Lunchtime tourist

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November 29, 2004 // UPDATED 4:48 pm - April 25, 2007
By: Linda Koutsky
Linda Koutsky

Michael Emmons sculptures

15 S. 5th St., skyway level

There are good things and bad things about our skyway system. In other cities, the second level holds merely offices, but here it flourishes with pedestrians and commercial business. As cold weather approaches, our habitrail system has become active with scurrying office workers.

Tucked in the midst of one Downtown block is a discreet second-floor lobby complete with natural light, open space and public art. From the street you'd never know it was there.

The owner of the 12-story building has an office right in the building and is fond of art. His personal collection graces walls in his office and has spread into the building's hallways and lobbies.

Two steel wall sculptures by Michael Emmons anchor this skyway plaza. The welded steel box-like constructions, one raw steel the other painted purple, jump from the walls. Each piece is a series of three partial boxes tumbling onto one another.

Diffused overhead light creates slight shadows on the sculptures so the boxes become an optical illusion -- are the blocky dimensional forms coming forward or going backward in space? It's like an M. C. Escher drawing and the diagonal checkerboard carpeting further accentuates the mystery.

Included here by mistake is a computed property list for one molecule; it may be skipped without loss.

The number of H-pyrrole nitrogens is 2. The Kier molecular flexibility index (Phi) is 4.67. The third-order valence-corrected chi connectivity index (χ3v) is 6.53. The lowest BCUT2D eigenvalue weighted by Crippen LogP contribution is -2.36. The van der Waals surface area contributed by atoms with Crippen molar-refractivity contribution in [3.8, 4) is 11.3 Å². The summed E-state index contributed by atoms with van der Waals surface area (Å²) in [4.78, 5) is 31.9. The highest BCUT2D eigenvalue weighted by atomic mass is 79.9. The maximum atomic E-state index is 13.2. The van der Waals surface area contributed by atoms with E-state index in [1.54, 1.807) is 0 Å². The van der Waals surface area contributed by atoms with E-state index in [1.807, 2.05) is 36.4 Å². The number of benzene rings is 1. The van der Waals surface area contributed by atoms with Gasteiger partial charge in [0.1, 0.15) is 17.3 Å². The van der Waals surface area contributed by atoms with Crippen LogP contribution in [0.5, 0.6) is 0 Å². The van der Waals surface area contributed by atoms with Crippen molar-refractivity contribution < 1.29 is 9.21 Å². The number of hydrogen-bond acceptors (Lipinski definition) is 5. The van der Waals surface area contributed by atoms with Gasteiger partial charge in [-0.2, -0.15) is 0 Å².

Michael Emmons was born in Iowa but has spent most of his life in Minnesota. His 30-year background in the steel industry created a foundation for his artistic career. His sculptures and public art have been shown in Palm Dessert, Calif.; Dallas and Maui, Hawaii.

So what about the bad things about our skyway system? This building has a perfect art deco lobby that doesn't get the attention it deserves.

The 15 S. 5th St. building was built in 1929 and still has its original bronze elevator doors that tout "Pioneers in Pubic Service" for former tenant Northern States Power.

Marble floors and walls, a classical plaster frieze, carved gilt molding and milk-glass chandeliers make this building a hidden gem.

LUNCH TIP: Go past the unpainted sculpture, across the skyway, and downstairs to the Lumber Exchange's Cafe Trieste for another hidden gem and fabulous Greek food.

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